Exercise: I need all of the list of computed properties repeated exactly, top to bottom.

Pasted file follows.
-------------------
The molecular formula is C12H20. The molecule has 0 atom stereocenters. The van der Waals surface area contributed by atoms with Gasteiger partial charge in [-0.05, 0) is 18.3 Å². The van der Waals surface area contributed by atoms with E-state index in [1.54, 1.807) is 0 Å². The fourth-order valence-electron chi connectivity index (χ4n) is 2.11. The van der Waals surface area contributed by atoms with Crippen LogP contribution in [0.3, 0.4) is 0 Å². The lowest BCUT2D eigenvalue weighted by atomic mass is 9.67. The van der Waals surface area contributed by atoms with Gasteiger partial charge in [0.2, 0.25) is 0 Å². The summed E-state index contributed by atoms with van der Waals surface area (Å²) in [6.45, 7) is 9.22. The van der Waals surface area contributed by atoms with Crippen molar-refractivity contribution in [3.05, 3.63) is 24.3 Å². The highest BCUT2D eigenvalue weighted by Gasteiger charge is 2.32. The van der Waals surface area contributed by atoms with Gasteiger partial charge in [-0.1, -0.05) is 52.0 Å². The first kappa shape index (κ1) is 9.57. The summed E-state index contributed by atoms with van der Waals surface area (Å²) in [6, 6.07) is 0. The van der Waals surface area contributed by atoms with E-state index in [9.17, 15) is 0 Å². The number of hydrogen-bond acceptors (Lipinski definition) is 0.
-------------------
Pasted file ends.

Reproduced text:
The molecular formula is C12H20. The molecule has 0 atom stereocenters. The van der Waals surface area contributed by atoms with Gasteiger partial charge in [-0.05, 0) is 18.3 Å². The van der Waals surface area contributed by atoms with E-state index in [1.54, 1.807) is 0 Å². The fourth-order valence-electron chi connectivity index (χ4n) is 2.11. The van der Waals surface area contributed by atoms with Crippen LogP contribution in [0.3, 0.4) is 0 Å². The lowest BCUT2D eigenvalue weighted by atomic mass is 9.67. The van der Waals surface area contributed by atoms with Gasteiger partial charge in [0.2, 0.25) is 0 Å². The summed E-state index contributed by atoms with van der Waals surface area (Å²) in [6.45, 7) is 9.22. The van der Waals surface area contributed by atoms with Crippen molar-refractivity contribution in [3.05, 3.63) is 24.3 Å². The highest BCUT2D eigenvalue weighted by Gasteiger charge is 2.32. The van der Waals surface area contributed by atoms with Gasteiger partial charge in [-0.1, -0.05) is 52.0 Å². The first kappa shape index (κ1) is 9.57. The summed E-state index contributed by atoms with van der Waals surface area (Å²) in [6, 6.07) is 0. The van der Waals surface area contributed by atoms with E-state index in [9.17, 15) is 0 Å². The number of hydrogen-bond acceptors (Lipinski definition) is 0.